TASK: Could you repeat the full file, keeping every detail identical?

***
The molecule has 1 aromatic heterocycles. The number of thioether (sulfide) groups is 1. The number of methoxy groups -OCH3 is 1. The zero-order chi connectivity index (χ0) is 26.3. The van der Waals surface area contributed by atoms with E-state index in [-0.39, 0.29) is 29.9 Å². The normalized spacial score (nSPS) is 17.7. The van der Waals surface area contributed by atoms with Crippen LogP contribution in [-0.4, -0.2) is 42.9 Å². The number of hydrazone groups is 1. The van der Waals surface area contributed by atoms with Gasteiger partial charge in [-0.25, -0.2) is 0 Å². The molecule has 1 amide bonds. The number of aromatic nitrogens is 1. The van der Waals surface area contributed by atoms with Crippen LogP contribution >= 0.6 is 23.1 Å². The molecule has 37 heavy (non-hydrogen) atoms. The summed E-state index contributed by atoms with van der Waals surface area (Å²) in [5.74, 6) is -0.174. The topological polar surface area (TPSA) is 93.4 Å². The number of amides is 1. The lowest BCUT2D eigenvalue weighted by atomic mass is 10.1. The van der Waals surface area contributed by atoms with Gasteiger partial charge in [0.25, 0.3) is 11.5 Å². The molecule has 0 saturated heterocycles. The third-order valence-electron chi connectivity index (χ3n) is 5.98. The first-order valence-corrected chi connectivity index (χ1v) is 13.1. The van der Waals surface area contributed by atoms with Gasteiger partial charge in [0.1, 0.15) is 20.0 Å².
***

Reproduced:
The molecule has 1 aromatic heterocycles. The number of thioether (sulfide) groups is 1. The number of methoxy groups -OCH3 is 1. The zero-order chi connectivity index (χ0) is 26.3. The van der Waals surface area contributed by atoms with E-state index in [-0.39, 0.29) is 29.9 Å². The normalized spacial score (nSPS) is 17.7. The van der Waals surface area contributed by atoms with Crippen LogP contribution in [-0.4, -0.2) is 42.9 Å². The number of hydrazone groups is 1. The van der Waals surface area contributed by atoms with Gasteiger partial charge in [-0.25, -0.2) is 0 Å². The molecule has 1 amide bonds. The number of aromatic nitrogens is 1. The van der Waals surface area contributed by atoms with Crippen LogP contribution >= 0.6 is 23.1 Å². The molecule has 37 heavy (non-hydrogen) atoms. The summed E-state index contributed by atoms with van der Waals surface area (Å²) in [5.74, 6) is -0.174. The topological polar surface area (TPSA) is 93.4 Å². The number of amides is 1. The lowest BCUT2D eigenvalue weighted by atomic mass is 10.1. The van der Waals surface area contributed by atoms with Gasteiger partial charge in [0.25, 0.3) is 11.5 Å². The molecule has 0 saturated heterocycles. The third-order valence-electron chi connectivity index (χ3n) is 5.98. The first-order valence-corrected chi connectivity index (χ1v) is 13.1. The van der Waals surface area contributed by atoms with Gasteiger partial charge in [0.1, 0.15) is 20.0 Å².